Dr Tasmiah (Tas) Masih has a simple theory when it comes to integrating healthy eating with mindfulness.
Given that a top cause of stress is balancing the demands of life with maintaining a healthy lifestyle, according to the Australian Psychological Society’s Stress and Wellbeing in Australia Survey in 2015, the integration of mindfulness and healthy food preparation is “killing two birds with one stone,” says Tas. “We get to address stress management in our lives together with healthy eating.”
A university lecturer and research scholar in Perth, Tas is interested in food and nutrition education as a holistic, mindful experience. Her research focus, presented in a MetLife 360Health webinar called “Nutrition and Mindfulness in a Bowl”, is that maintaining this balance (while including healthy doses of mindfulness) is essential to good health and wellbeing.
The benefits of a good diet are known. It helps prevent chronic diseases, increases resistance to infection and promotes general health and wellbeing. The role of mindfulness, says Tas, is less understood.
“Research shows mindfulness can bring about a reduction in stress levels, increased cognitive flexibility and emotional regulation,” she says. “Genomic and imaging studies have shown [mindfulness brings] neuroplastic changes in emotional parts of the brain.”
Tas has a particular affection for plant-based foods. “Why are they so fantastic for us?” she asks. “Of course, the vitamins, minerals and fibre are things we all know about. But plant-based foods are absolutely bursting at the seams with phytochemicals – the chemical substances that protect plants against predators, disease and degradation. When we eat plant-based foods, they pass that protection onto us.”
She says consuming phytochemicals through plant-based foods is associated with a reduced incidence of chronic disease. “There's a lot of research coming out now regarding cognitive health benefits as well, such as [slowing the progression of] Alzheimer's and [helping to prevent] general cognitive decline with age.”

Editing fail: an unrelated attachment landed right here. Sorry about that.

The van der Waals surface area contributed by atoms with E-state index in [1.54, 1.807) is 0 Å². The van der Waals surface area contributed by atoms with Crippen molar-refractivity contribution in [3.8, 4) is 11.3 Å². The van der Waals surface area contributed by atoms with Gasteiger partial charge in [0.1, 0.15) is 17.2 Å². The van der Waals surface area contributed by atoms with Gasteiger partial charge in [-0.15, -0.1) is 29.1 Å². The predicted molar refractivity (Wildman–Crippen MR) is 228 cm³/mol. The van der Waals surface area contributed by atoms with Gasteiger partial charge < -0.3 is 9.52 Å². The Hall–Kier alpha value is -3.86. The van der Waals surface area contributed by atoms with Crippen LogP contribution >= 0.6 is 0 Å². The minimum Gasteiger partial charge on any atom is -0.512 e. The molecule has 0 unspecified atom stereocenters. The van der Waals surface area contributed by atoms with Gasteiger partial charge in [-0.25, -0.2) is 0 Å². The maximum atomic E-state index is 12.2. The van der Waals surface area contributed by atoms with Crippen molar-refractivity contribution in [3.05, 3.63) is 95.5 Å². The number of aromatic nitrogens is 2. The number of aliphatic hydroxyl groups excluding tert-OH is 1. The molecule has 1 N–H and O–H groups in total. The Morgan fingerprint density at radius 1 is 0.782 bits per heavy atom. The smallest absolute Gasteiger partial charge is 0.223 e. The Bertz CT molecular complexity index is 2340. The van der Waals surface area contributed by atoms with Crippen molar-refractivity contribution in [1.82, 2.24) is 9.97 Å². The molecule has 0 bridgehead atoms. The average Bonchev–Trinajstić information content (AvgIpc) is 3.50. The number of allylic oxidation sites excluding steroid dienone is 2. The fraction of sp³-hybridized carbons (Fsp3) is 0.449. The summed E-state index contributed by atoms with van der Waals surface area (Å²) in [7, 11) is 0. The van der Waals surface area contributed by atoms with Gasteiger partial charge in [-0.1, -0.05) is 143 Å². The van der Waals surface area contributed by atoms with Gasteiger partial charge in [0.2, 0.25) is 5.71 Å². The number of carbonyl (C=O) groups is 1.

Benefits of variety in plant-based foods
Tas says the secret is consuming a range of plant-based foods and absorbing a variety of phytochemicals. “The more colour you have in your diet through fruit and vegetables and the more variety of whole grains and legumes, the more likely you are to expose your body to this vast array of phytochemicals.”
When the phytochemicals enter our system, Tas says “the bacteria in our large intestine have a bit of a party”. These broken-down phytochemicals are great for helping prevent disease and infection, while also impacting cognitive and hormonal health.
So how does mindfulness fit into this? Tas says taking a mindful approach to cooking preparation and eating are vital ingredients in maintaining a healthy lifestyle – especially stress management.
She uses the example of a carrot. Integrating mindfulness is about looking at the whole process of preparation – feeling how firm and fresh it is, what it smells like, noting its colour and what it sounds like when it’s chopped.
“I'm asking you to stop and just notice,” she says. “In that way, you're bringing yourself to the present moment, which is exactly what mindfulness is all about.
“Preparing healthy food in this way enhances stress management. In addition, recent research indicates that an increased intake of fruit and vegetables is also associated with less perceived stress. So it's a win-win situation, right?”
If you are wanting to improve your diet, MetLife offers policy holders access to a qualified dietitian through its 360Health Virtual Care Nutrition service at no additional cost. With a Nutrition consult receive a personalised action plan to support your general wellbeing and approach to diet.
Find out more about MetLife 360Health Virtual Care’s Nutrition consultation service.